That, folks, is how you make rolling dice fun.

Unearth ends when you run out of ruins cards. (The last card in the deck will always be an End of Age card, which adds a fun wrinkle to the rules for the last few rounds and is randomly selected during setup – this provides even greater variance between games.) You score points by collecting colored sets of ruins, or one of each type. These are added to the points you’ve won via wonders, and there’s a bonus for building three or more of those in total. As in most games save golf, the player with the highest score wins.

I really like Unearth. It’s a game that forces you to constantly be thinking: not only do you have a choice to make on your turn about which die you’ll roll and on which ruin, but you’re eagerly watching your opponents’ rolls to see how they change the landscape and re-shape what you’ll be able to do when your turn comes around again. And while there are a significant number of choices to be made in each turn, there’s not a lot you actually need to do. (Play a card or not, roll your die, and then it’s the next player’s turn.) It keeps everything moving at a wonderfully brisk pace. Sure, you’ll get the occasional pause when a player needs time to re-consider their strategy, but this is mitigated really well when everyone is engaged in the game and paying attention to their opponents’ moves. It’s all over in an hour (at four players) or less, which is perfect for a game of this weight.

Before wrapping up this review, I want to point out what should be obvious from the photos, but Unearth is a very pretty game. The cool color palette and Escher-inspired architecture depicted on the cards make it very pleasing to the eyes; the high-quality dice and adorable Martian-people on the delver cards are two more little touches that add a great deal to the game’s production value. When you open the box and spread out the components, it looks and feels like a game that should cost more than its $35 MSRP.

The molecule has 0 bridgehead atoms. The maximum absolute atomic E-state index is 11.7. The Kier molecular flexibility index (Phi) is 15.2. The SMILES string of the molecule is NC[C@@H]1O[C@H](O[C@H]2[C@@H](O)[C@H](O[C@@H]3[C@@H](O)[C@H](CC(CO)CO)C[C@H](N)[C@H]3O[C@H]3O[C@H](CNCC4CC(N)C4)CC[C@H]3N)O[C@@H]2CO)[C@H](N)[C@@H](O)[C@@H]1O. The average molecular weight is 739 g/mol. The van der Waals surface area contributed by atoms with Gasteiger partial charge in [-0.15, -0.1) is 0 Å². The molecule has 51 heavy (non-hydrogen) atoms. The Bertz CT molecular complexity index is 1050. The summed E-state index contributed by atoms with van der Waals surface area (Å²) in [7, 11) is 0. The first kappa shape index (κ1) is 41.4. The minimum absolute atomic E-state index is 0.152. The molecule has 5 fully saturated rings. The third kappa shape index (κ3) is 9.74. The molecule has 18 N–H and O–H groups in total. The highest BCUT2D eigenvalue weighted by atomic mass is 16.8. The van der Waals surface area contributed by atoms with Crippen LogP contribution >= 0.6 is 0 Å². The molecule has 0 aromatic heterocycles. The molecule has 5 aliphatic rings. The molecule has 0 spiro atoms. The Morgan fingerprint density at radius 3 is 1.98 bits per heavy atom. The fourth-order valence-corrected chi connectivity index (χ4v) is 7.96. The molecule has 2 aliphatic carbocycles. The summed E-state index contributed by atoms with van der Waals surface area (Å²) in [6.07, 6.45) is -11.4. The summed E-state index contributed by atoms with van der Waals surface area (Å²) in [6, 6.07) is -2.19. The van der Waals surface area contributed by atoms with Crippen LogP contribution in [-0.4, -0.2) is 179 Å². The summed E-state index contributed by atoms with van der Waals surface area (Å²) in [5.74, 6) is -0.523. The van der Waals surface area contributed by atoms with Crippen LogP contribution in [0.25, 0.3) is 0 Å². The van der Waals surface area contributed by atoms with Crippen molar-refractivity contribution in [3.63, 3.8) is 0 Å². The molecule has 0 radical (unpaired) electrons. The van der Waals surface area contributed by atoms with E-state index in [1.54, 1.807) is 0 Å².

This column’s music playlist isn’t as much inspired by the game we’ve covered, but by the company that published it. Brotherwise Games was launched in 2012 by brothers Chris and Johnny O’Neal. Their first game, the 8-bit-inspired dungeon builder Boss Monster, was a massive Kickstarter hit, and has since spawned a sequel and numerous spin-offs. (Full disclosure: Boss Monster was one of the games to truly re-ignite our love for tabletop gaming, and this column may not exist had it not come around when it did.) Unearth is their first game post-Boss Monster, and hopefully it’s clear from our review above that we think Brotherwise will be more than one-hit wonders.

Every one of the bands represented in the above playlist has at least one pair of brothers in their lineup. Some are the obvious ones (Oasis, the Allmans, the Beach Boys) while others less so. Enjoy! And if you have a brother, maybe shoot him a text saying “Sup, dude.” I’m sure he’d like that. (Look at us, bringing families together!)


Previous PLAYlist columns: Escape from 100 Million B.C., Orleans (plus Trade & Intrigue), Whistle Stop, Caverna: Cave vs Cave, Twilight Struggle, Honshu, Bärenpark, Notre Dame & In the Year of the Dragon, Yokohama, Clank! A Deck-Building Adventure, Villages of Valeria, New York Slice, Watson & Holmes, Hanamikoji.